Treaties Recognition Week Message to School Children

Ontario Regional Chief Isadore Day - The work takes many long hours and lots of dedication
Chief Isadore Day - The work takes many long hours and lots of dedication

Canada Must Honour the Treaties

SERPENT RIVER FN – To mark the beginning of Treaties Recognition week in Ontario, Isadore Day, CEO of Bimaadzwin, is speaking today to Grades 4-8 students at Our Lady of Fatima and Our Lady of Lourdes in Elliot Lake. The message will be simple: Canada and First Nations must work together and that Canada must recognize that Treaties were signed in good faith to share the land and resources as equals.

“As a former Chief and Regional Chief for 15 years, I have experienced what can only be simply described as not being treated as an equal by government officials,” said Day, who is hereditary to Chiefs Wiindawtegowinini and Shingwauk, who signed the 1850 Robinson Huron Treaty with pre-Confederation Canada.

“School children should know that First Nations did not choose to live in poor homes and suffer from poor health. There are far too many crises in our communities that are directly related to being hopeless and helpless because we are not treated as equals.

“The intent of the Treaties was that our Peoples were to share our wealth with the newcomers, the European settlers who came to our lands to begin new lives for themselves. Since 1982, Treaties are recognized by the Canadian Constitution, which means First Nations should be as equal in power as the provinces.

“However, the passage of the 1876 Indian Act effectively made First Nations second class citizens in their own lands. Our ancestors were placed on small reserves so that Europeans could use our lands and waters for fishing, farming, mining, and logging. Many of our children were then stolen from their families and placed in residential schools. Many suffered horrible abuse and died in those schools.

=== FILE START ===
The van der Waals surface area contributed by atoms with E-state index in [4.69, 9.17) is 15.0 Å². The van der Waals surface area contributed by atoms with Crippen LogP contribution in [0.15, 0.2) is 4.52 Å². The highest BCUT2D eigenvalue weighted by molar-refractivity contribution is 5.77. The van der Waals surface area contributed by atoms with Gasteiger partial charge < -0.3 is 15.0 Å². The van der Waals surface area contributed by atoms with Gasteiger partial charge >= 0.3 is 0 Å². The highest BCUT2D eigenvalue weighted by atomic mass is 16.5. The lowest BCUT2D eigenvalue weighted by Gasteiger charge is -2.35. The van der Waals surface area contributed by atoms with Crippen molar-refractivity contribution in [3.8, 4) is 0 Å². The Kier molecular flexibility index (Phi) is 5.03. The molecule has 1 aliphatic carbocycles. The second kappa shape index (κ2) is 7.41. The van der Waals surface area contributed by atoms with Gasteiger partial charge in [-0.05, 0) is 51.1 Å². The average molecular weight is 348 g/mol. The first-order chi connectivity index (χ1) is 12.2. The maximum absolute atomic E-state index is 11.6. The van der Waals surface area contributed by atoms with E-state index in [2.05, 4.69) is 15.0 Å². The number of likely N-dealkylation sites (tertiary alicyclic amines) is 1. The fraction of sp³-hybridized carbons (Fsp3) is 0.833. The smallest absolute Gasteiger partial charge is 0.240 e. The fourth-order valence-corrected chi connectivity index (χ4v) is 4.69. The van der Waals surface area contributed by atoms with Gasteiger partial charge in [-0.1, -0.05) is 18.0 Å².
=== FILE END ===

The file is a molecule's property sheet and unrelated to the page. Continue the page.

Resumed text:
“In fact, most First Nation people in Canada have direct family members who attended residential school. My generation and the next generation will suffer the impacts of having parents and grandparents who went through the residential school system.

“Perhaps the most terrible present-day impact of residential schools and the Indian Act, is that there are more First Nation children in the child welfare system today than there were in residential schools. Far too many of our children are not only victims of bullying, but also victims of poverty and abuse.

“The most recent example of Canada’s gross injustice is the fact that the current federal government has refused a court order to pay compensation to those First Nation children who were in the child welfare system. Until this compensation is paid, and until our communities have livable homes, clean water, and good food, our children will continue to suffer.

“My final message to the school children will be that “we are all treaty people” and that means we must all insist that governments do the right thing – Honour the Treaties. Share the wealth. Bring First Nation children back to their families in communities that are happy and healthy. When these Grades 4-8 students grow up, they must be able to see that their friends and neighbours – our Peoples – have finally become their equals.”